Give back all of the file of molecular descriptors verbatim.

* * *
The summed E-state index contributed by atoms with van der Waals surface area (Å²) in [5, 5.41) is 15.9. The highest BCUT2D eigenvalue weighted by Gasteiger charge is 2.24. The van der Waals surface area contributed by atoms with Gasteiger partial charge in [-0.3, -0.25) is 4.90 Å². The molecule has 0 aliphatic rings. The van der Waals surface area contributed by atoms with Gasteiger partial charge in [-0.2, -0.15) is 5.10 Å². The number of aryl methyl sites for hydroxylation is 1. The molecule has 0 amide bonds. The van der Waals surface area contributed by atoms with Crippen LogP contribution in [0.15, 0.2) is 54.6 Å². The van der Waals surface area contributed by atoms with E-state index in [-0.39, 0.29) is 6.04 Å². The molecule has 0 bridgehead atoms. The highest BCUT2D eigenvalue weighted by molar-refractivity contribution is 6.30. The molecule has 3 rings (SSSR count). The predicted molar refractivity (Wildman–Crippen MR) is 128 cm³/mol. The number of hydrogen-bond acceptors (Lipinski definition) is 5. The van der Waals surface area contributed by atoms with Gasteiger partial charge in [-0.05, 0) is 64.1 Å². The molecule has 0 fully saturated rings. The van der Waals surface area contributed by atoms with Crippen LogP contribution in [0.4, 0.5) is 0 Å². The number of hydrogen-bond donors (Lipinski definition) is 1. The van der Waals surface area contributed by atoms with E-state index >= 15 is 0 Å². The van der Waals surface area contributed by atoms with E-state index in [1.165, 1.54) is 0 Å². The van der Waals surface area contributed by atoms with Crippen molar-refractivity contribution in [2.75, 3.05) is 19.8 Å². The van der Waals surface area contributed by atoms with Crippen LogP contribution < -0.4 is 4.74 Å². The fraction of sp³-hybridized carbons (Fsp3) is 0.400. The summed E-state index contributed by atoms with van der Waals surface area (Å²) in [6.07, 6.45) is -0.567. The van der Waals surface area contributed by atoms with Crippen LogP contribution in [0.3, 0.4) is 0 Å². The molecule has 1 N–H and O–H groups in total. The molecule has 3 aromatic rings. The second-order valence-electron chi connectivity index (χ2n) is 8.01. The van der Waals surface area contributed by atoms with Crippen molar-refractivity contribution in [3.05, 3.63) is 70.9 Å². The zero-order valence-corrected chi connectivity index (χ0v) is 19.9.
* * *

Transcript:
The summed E-state index contributed by atoms with van der Waals surface area (Å²) in [5, 5.41) is 15.9. The highest BCUT2D eigenvalue weighted by Gasteiger charge is 2.24. The van der Waals surface area contributed by atoms with Gasteiger partial charge in [-0.3, -0.25) is 4.90 Å². The molecule has 0 aliphatic rings. The van der Waals surface area contributed by atoms with Gasteiger partial charge in [-0.2, -0.15) is 5.10 Å². The number of aryl methyl sites for hydroxylation is 1. The molecule has 0 amide bonds. The van der Waals surface area contributed by atoms with Crippen LogP contribution in [0.15, 0.2) is 54.6 Å². The van der Waals surface area contributed by atoms with E-state index in [-0.39, 0.29) is 6.04 Å². The molecule has 0 bridgehead atoms. The highest BCUT2D eigenvalue weighted by molar-refractivity contribution is 6.30. The molecule has 3 rings (SSSR count). The predicted molar refractivity (Wildman–Crippen MR) is 128 cm³/mol. The number of hydrogen-bond acceptors (Lipinski definition) is 5. The van der Waals surface area contributed by atoms with Gasteiger partial charge in [-0.05, 0) is 64.1 Å². The molecule has 0 fully saturated rings. The van der Waals surface area contributed by atoms with Crippen LogP contribution in [0.4, 0.5) is 0 Å². The number of hydrogen-bond donors (Lipinski definition) is 1. The van der Waals surface area contributed by atoms with E-state index >= 15 is 0 Å². The van der Waals surface area contributed by atoms with E-state index in [1.165, 1.54) is 0 Å². The van der Waals surface area contributed by atoms with Crippen molar-refractivity contribution in [2.75, 3.05) is 19.8 Å². The van der Waals surface area contributed by atoms with Crippen LogP contribution < -0.4 is 4.74 Å². The fraction of sp³-hybridized carbons (Fsp3) is 0.400. The summed E-state index contributed by atoms with van der Waals surface area (Å²) in [6.07, 6.45) is -0.567. The van der Waals surface area contributed by atoms with Crippen LogP contribution in [0.3, 0.4) is 0 Å². The molecule has 1 N–H and O–H groups in total. The molecule has 3 aromatic rings. The second-order valence-electron chi connectivity index (χ2n) is 8.01. The van der Waals surface area contributed by atoms with Crippen molar-refractivity contribution in [3.05, 3.63) is 70.9 Å². The zero-order valence-corrected chi connectivity index (χ0v) is 19.9.